1419. Prehospital Care for TBI in Cambodia
Authors: Ernest Barthelemy, MD; Riccardo Spaggiari; Jacquelyn Corley, MD; Jacob Lepard, MD; Steven Staffa, MS; Franco Servadei, MD; Kee Park, MD (New York, NY)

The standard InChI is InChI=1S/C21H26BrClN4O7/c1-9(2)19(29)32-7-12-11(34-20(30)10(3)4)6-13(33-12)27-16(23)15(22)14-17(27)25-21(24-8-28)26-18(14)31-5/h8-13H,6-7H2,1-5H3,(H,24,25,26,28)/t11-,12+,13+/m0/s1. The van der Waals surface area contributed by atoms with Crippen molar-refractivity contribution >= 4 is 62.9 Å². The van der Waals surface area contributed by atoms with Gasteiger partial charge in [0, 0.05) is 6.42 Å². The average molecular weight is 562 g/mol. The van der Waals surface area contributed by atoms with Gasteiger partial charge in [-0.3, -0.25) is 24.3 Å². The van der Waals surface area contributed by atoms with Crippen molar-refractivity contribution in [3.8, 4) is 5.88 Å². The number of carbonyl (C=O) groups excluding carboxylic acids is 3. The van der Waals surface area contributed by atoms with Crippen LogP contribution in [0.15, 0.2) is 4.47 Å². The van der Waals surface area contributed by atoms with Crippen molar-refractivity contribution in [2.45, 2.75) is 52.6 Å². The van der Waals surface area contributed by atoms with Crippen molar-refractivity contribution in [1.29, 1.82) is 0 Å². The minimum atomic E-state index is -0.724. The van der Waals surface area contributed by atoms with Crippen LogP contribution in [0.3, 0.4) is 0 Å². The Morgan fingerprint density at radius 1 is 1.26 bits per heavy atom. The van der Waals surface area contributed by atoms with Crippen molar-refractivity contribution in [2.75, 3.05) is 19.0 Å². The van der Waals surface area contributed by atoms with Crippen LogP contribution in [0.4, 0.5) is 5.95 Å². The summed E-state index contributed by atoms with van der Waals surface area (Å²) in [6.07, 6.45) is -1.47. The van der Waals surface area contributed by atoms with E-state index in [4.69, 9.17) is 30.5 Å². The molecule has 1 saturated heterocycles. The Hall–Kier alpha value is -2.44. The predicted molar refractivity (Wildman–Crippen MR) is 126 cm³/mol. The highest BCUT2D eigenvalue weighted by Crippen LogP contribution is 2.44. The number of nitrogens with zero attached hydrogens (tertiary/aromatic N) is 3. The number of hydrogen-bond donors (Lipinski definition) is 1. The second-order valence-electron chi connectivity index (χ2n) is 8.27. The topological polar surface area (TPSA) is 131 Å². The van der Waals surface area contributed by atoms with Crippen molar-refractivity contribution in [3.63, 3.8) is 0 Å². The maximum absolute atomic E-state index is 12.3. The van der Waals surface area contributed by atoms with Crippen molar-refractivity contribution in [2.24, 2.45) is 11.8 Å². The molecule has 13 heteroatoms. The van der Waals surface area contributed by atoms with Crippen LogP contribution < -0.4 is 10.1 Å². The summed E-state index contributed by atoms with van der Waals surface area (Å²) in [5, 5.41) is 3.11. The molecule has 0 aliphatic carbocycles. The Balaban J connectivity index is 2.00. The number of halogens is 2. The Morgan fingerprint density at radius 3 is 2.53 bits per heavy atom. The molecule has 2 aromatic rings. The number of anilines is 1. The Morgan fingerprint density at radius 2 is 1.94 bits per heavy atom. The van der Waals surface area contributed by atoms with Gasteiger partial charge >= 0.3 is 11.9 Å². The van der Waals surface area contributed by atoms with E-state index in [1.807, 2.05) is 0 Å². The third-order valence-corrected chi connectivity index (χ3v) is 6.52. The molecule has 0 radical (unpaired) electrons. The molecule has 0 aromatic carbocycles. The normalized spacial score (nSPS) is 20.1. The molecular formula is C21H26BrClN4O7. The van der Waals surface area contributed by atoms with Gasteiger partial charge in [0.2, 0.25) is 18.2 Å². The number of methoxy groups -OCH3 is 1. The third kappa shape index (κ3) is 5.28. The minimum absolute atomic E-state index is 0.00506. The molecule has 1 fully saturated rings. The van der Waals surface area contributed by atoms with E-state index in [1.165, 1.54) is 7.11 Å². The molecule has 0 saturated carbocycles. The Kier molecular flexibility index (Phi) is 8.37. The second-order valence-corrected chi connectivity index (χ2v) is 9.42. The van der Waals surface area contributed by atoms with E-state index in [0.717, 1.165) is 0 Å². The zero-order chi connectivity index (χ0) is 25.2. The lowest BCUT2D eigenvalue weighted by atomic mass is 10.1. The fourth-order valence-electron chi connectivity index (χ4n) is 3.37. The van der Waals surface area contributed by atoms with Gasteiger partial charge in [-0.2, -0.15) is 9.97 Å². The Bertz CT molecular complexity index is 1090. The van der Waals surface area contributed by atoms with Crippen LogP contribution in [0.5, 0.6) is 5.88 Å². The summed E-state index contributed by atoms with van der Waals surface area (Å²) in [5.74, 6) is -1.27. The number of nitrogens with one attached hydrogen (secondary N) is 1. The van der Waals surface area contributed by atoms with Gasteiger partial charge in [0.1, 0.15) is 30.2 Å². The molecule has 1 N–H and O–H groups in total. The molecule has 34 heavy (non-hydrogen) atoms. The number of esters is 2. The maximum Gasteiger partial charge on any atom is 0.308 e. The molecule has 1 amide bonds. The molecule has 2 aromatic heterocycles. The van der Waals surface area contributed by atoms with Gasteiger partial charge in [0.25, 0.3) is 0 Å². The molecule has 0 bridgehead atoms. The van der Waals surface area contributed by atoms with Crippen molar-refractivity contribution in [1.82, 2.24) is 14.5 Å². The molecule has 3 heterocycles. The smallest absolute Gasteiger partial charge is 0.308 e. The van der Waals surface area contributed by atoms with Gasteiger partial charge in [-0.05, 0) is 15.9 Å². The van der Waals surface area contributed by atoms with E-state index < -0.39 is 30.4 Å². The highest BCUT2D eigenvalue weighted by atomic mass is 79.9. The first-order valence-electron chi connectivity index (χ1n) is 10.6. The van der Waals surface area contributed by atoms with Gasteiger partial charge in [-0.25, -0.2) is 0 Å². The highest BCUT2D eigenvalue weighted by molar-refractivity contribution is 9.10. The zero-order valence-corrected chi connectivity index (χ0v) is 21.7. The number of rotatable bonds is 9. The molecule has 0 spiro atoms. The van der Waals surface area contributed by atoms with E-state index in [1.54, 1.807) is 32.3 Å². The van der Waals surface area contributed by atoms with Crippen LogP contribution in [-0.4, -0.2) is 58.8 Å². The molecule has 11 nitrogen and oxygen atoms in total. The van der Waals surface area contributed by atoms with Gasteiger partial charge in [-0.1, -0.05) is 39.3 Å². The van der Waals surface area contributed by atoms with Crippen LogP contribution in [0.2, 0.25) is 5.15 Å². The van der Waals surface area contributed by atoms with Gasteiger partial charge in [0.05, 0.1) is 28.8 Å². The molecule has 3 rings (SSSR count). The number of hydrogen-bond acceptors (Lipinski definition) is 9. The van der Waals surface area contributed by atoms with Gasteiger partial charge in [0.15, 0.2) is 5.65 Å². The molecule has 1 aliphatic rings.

Introduction: In low-and-middle-income countries (LMICs), the prototypical traumatic brain injury(TBI) patient is a young male victim of motor vehicle collision. This demographic profile is particularly alarming for LMICs like Cambodia, where the economic productivity of young men is vital to socioeconomic development. We report a retrospective analysis of prehospital delays among TBI patients from a large government hospital in Cambodia. Methods: Demographic and clinical data was collected from 3476 TBI patients admitted to a major government hospital in Phnom Penh, Cambodia from 6/2013-to-6/2018. Patients with missing data, or admitted >12 hours post-injury were excluded. Statistical analyses were performed to examine associations between injury-to-admission delay (IAD) and GOS, likelihood of surgery, and hospital of length of stay (LOS). Results: 2335 TBI patients (77.3%male) were included. Median age was 27 years (IQR: 22,37). According to the injury severity at presentation, 1546 (66%) were mild, 509 (22%) were moderate and 264 (11%) were severe. No GCS data was available for 16 (1%) patients. We found an inverse relationship between IAD and GOS, most evidently for mild and moderate TBI (n=2055;88%). Logistic regression revealed that decrease in GOS was most apparent at IAD>4-hour threshold. Each 30-minute delay in IAD was correlated with >2-hour increase in LOS for mild (p<0.001) and moderate TBI (P<0.001), and an overall increase in odds of surgery was observed with increasing IAD across time intervals (OR=1.02,95% CI:1.00-1.04,p=0.030). Conclusion: In a retrospective cohort of >2300 TBI patients from Cambodia, we found that increasing IAD was associated with worsening neurological outcome, higher likelihood of surgery, and increased LOS. These data should inform development of prehospital guidelines for TBI care in LMICs.